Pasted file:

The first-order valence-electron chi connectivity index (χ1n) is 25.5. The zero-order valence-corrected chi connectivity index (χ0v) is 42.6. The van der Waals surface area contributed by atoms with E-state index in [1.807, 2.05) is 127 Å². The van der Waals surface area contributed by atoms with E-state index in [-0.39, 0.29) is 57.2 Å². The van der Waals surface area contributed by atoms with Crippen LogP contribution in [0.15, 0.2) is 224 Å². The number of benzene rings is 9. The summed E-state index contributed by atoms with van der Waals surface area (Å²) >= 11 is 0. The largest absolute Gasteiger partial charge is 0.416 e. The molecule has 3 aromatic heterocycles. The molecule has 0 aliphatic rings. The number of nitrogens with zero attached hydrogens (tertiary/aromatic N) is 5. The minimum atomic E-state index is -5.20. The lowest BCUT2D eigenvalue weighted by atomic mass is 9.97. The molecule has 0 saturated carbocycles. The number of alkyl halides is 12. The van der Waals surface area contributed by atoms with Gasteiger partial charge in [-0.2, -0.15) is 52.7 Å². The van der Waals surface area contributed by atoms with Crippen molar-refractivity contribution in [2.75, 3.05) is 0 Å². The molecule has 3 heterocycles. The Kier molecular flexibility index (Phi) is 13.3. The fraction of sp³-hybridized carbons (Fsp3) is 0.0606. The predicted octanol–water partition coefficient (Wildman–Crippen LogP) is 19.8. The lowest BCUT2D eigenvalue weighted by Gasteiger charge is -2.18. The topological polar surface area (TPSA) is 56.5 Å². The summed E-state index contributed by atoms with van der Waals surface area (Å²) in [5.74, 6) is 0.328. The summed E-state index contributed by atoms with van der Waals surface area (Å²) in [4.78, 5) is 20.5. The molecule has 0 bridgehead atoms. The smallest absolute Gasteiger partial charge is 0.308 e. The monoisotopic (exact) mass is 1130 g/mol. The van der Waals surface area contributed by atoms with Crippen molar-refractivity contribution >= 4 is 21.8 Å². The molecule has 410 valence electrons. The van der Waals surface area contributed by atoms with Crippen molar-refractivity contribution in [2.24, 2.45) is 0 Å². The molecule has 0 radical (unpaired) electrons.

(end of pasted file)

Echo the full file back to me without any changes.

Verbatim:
The first-order valence-electron chi connectivity index (χ1n) is 25.5. The zero-order valence-corrected chi connectivity index (χ0v) is 42.6. The van der Waals surface area contributed by atoms with E-state index in [1.807, 2.05) is 127 Å². The van der Waals surface area contributed by atoms with E-state index in [-0.39, 0.29) is 57.2 Å². The van der Waals surface area contributed by atoms with Crippen LogP contribution in [0.15, 0.2) is 224 Å². The number of benzene rings is 9. The summed E-state index contributed by atoms with van der Waals surface area (Å²) >= 11 is 0. The largest absolute Gasteiger partial charge is 0.416 e. The molecule has 3 aromatic heterocycles. The molecule has 0 aliphatic rings. The number of nitrogens with zero attached hydrogens (tertiary/aromatic N) is 5. The minimum atomic E-state index is -5.20. The lowest BCUT2D eigenvalue weighted by atomic mass is 9.97. The molecule has 0 saturated carbocycles. The number of alkyl halides is 12. The van der Waals surface area contributed by atoms with Gasteiger partial charge in [-0.2, -0.15) is 52.7 Å². The van der Waals surface area contributed by atoms with Crippen molar-refractivity contribution in [2.75, 3.05) is 0 Å². The molecule has 3 heterocycles. The Kier molecular flexibility index (Phi) is 13.3. The fraction of sp³-hybridized carbons (Fsp3) is 0.0606. The predicted octanol–water partition coefficient (Wildman–Crippen LogP) is 19.8. The lowest BCUT2D eigenvalue weighted by Gasteiger charge is -2.18. The topological polar surface area (TPSA) is 56.5 Å². The summed E-state index contributed by atoms with van der Waals surface area (Å²) in [5.74, 6) is 0.328. The summed E-state index contributed by atoms with van der Waals surface area (Å²) in [4.78, 5) is 20.5. The molecule has 0 bridgehead atoms. The smallest absolute Gasteiger partial charge is 0.308 e. The monoisotopic (exact) mass is 1130 g/mol. The van der Waals surface area contributed by atoms with Crippen molar-refractivity contribution >= 4 is 21.8 Å². The molecule has 410 valence electrons. The van der Waals surface area contributed by atoms with Crippen molar-refractivity contribution in [2.24, 2.45) is 0 Å². The molecule has 0 radical (unpaired) electrons.